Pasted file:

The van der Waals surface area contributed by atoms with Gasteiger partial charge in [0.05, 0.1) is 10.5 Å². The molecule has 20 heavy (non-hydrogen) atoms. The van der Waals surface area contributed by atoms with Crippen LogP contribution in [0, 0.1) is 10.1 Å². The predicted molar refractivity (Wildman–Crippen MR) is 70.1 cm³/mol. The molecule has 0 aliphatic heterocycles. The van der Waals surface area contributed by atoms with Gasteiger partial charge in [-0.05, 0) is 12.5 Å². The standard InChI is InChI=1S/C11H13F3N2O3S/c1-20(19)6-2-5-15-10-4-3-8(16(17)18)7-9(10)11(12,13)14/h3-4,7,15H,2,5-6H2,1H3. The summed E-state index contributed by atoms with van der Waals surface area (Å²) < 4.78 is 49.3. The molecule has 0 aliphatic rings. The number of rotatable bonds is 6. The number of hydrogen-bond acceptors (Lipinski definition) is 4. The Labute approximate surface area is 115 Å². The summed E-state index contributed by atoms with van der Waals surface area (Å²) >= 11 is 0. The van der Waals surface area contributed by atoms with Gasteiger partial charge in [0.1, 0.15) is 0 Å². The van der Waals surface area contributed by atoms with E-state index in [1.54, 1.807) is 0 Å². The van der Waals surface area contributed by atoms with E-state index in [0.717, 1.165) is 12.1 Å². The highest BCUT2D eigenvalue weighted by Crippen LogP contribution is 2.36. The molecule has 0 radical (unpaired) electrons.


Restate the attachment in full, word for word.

The van der Waals surface area contributed by atoms with Gasteiger partial charge in [0.05, 0.1) is 10.5 Å². The molecule has 20 heavy (non-hydrogen) atoms. The van der Waals surface area contributed by atoms with Crippen LogP contribution in [0, 0.1) is 10.1 Å². The predicted molar refractivity (Wildman–Crippen MR) is 70.1 cm³/mol. The molecule has 0 aliphatic heterocycles. The van der Waals surface area contributed by atoms with Gasteiger partial charge in [-0.05, 0) is 12.5 Å². The standard InChI is InChI=1S/C11H13F3N2O3S/c1-20(19)6-2-5-15-10-4-3-8(16(17)18)7-9(10)11(12,13)14/h3-4,7,15H,2,5-6H2,1H3. The summed E-state index contributed by atoms with van der Waals surface area (Å²) < 4.78 is 49.3. The molecule has 0 aliphatic rings. The number of rotatable bonds is 6. The number of hydrogen-bond acceptors (Lipinski definition) is 4. The Labute approximate surface area is 115 Å². The summed E-state index contributed by atoms with van der Waals surface area (Å²) >= 11 is 0. The van der Waals surface area contributed by atoms with Gasteiger partial charge in [0.1, 0.15) is 0 Å². The van der Waals surface area contributed by atoms with E-state index in [1.54, 1.807) is 0 Å². The van der Waals surface area contributed by atoms with E-state index in [0.717, 1.165) is 12.1 Å². The highest BCUT2D eigenvalue weighted by Crippen LogP contribution is 2.36. The molecule has 0 radical (unpaired) electrons.